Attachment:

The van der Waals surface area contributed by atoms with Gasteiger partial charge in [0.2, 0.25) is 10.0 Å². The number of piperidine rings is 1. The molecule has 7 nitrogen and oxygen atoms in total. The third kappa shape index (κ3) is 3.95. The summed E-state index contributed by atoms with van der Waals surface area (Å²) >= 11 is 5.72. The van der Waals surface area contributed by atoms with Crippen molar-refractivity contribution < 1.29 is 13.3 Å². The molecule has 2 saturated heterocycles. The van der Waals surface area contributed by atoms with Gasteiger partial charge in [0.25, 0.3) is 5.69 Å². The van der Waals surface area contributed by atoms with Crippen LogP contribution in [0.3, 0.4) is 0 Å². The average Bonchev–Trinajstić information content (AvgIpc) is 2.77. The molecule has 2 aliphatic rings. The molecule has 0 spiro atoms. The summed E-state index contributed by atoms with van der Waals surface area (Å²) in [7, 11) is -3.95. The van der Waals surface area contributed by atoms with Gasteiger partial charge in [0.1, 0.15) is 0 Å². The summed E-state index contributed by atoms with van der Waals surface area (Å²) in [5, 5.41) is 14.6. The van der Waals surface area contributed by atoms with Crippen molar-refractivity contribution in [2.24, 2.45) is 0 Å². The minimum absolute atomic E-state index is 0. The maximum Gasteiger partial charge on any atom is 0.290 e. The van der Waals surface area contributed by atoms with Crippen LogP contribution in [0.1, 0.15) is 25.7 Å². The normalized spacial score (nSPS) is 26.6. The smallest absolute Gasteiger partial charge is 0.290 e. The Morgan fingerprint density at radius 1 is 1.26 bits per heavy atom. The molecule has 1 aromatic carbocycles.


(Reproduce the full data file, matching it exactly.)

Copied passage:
The van der Waals surface area contributed by atoms with Gasteiger partial charge in [0.2, 0.25) is 10.0 Å². The number of piperidine rings is 1. The molecule has 7 nitrogen and oxygen atoms in total. The third kappa shape index (κ3) is 3.95. The summed E-state index contributed by atoms with van der Waals surface area (Å²) >= 11 is 5.72. The van der Waals surface area contributed by atoms with Crippen molar-refractivity contribution < 1.29 is 13.3 Å². The molecule has 2 saturated heterocycles. The van der Waals surface area contributed by atoms with Gasteiger partial charge in [0.25, 0.3) is 5.69 Å². The van der Waals surface area contributed by atoms with Crippen LogP contribution in [0.3, 0.4) is 0 Å². The average Bonchev–Trinajstić information content (AvgIpc) is 2.77. The molecule has 2 aliphatic rings. The molecule has 0 spiro atoms. The summed E-state index contributed by atoms with van der Waals surface area (Å²) in [7, 11) is -3.95. The van der Waals surface area contributed by atoms with Gasteiger partial charge in [0.1, 0.15) is 0 Å². The summed E-state index contributed by atoms with van der Waals surface area (Å²) in [5, 5.41) is 14.6. The van der Waals surface area contributed by atoms with Crippen molar-refractivity contribution in [2.24, 2.45) is 0 Å². The minimum absolute atomic E-state index is 0. The maximum Gasteiger partial charge on any atom is 0.290 e. The van der Waals surface area contributed by atoms with Crippen LogP contribution in [0.1, 0.15) is 25.7 Å². The normalized spacial score (nSPS) is 26.6. The smallest absolute Gasteiger partial charge is 0.290 e. The Morgan fingerprint density at radius 1 is 1.26 bits per heavy atom. The molecule has 1 aromatic carbocycles.